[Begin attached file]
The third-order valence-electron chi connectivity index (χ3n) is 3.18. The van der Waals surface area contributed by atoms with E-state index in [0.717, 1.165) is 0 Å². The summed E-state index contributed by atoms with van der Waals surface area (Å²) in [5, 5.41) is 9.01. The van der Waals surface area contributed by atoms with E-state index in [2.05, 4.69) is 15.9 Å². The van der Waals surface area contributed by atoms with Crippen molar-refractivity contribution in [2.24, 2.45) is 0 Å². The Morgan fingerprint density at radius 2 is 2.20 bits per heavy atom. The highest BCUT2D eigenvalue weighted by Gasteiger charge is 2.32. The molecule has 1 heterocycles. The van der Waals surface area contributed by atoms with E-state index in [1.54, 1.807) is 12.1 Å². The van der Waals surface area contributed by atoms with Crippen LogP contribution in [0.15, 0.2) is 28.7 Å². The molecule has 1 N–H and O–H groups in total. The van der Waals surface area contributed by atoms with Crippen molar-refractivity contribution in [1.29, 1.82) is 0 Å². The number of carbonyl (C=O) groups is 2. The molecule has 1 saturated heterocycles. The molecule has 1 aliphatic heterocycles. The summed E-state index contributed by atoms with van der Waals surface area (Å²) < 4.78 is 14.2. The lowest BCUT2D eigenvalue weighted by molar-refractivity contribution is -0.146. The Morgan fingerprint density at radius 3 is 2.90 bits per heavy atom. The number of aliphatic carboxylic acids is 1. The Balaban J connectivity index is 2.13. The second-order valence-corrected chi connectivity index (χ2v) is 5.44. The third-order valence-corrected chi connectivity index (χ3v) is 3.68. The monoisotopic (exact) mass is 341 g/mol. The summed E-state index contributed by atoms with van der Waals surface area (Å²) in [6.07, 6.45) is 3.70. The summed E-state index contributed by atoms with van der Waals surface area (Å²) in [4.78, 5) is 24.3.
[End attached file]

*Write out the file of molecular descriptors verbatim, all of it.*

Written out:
The third-order valence-electron chi connectivity index (χ3n) is 3.18. The van der Waals surface area contributed by atoms with E-state index in [0.717, 1.165) is 0 Å². The summed E-state index contributed by atoms with van der Waals surface area (Å²) in [5, 5.41) is 9.01. The van der Waals surface area contributed by atoms with E-state index in [2.05, 4.69) is 15.9 Å². The van der Waals surface area contributed by atoms with Crippen molar-refractivity contribution in [2.24, 2.45) is 0 Å². The Morgan fingerprint density at radius 2 is 2.20 bits per heavy atom. The highest BCUT2D eigenvalue weighted by Gasteiger charge is 2.32. The molecule has 1 heterocycles. The van der Waals surface area contributed by atoms with E-state index in [1.54, 1.807) is 12.1 Å². The van der Waals surface area contributed by atoms with Crippen LogP contribution in [0.15, 0.2) is 28.7 Å². The molecule has 1 N–H and O–H groups in total. The van der Waals surface area contributed by atoms with Crippen molar-refractivity contribution in [1.29, 1.82) is 0 Å². The number of carbonyl (C=O) groups is 2. The molecule has 1 saturated heterocycles. The molecule has 1 aliphatic heterocycles. The summed E-state index contributed by atoms with van der Waals surface area (Å²) < 4.78 is 14.2. The lowest BCUT2D eigenvalue weighted by molar-refractivity contribution is -0.146. The Morgan fingerprint density at radius 3 is 2.90 bits per heavy atom. The number of aliphatic carboxylic acids is 1. The Balaban J connectivity index is 2.13. The second-order valence-corrected chi connectivity index (χ2v) is 5.44. The third-order valence-corrected chi connectivity index (χ3v) is 3.68. The monoisotopic (exact) mass is 341 g/mol. The summed E-state index contributed by atoms with van der Waals surface area (Å²) in [6.07, 6.45) is 3.70. The summed E-state index contributed by atoms with van der Waals surface area (Å²) in [4.78, 5) is 24.3.